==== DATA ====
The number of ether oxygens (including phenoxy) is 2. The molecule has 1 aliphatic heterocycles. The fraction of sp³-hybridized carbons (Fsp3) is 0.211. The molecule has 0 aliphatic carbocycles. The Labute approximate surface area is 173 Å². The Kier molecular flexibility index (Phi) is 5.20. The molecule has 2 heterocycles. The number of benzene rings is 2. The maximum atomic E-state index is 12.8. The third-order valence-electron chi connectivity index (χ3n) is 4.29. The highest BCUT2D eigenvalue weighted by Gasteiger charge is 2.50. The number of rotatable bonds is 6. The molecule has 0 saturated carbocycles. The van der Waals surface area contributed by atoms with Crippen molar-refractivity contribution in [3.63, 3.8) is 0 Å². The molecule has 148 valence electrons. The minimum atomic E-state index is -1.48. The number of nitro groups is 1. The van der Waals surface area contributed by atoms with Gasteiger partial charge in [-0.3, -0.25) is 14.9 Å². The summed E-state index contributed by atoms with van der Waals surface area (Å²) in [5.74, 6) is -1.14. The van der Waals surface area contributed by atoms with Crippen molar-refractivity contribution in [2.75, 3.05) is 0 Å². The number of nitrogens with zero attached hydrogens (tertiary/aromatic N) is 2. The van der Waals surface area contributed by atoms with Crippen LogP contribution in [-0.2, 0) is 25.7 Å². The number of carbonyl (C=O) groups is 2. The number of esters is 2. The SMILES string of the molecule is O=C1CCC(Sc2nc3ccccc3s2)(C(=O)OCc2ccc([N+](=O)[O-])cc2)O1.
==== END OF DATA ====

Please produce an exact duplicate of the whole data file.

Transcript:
The number of ether oxygens (including phenoxy) is 2. The molecule has 1 aliphatic heterocycles. The fraction of sp³-hybridized carbons (Fsp3) is 0.211. The molecule has 0 aliphatic carbocycles. The Labute approximate surface area is 173 Å². The Kier molecular flexibility index (Phi) is 5.20. The molecule has 2 heterocycles. The number of benzene rings is 2. The maximum atomic E-state index is 12.8. The third-order valence-electron chi connectivity index (χ3n) is 4.29. The highest BCUT2D eigenvalue weighted by Gasteiger charge is 2.50. The number of rotatable bonds is 6. The molecule has 0 saturated carbocycles. The van der Waals surface area contributed by atoms with Crippen molar-refractivity contribution in [3.63, 3.8) is 0 Å². The molecule has 148 valence electrons. The minimum atomic E-state index is -1.48. The number of nitro groups is 1. The van der Waals surface area contributed by atoms with Gasteiger partial charge in [-0.3, -0.25) is 14.9 Å². The summed E-state index contributed by atoms with van der Waals surface area (Å²) in [5.74, 6) is -1.14. The van der Waals surface area contributed by atoms with Crippen molar-refractivity contribution in [2.75, 3.05) is 0 Å². The number of nitrogens with zero attached hydrogens (tertiary/aromatic N) is 2. The van der Waals surface area contributed by atoms with Crippen LogP contribution in [-0.2, 0) is 25.7 Å². The number of carbonyl (C=O) groups is 2. The number of esters is 2. The SMILES string of the molecule is O=C1CCC(Sc2nc3ccccc3s2)(C(=O)OCc2ccc([N+](=O)[O-])cc2)O1.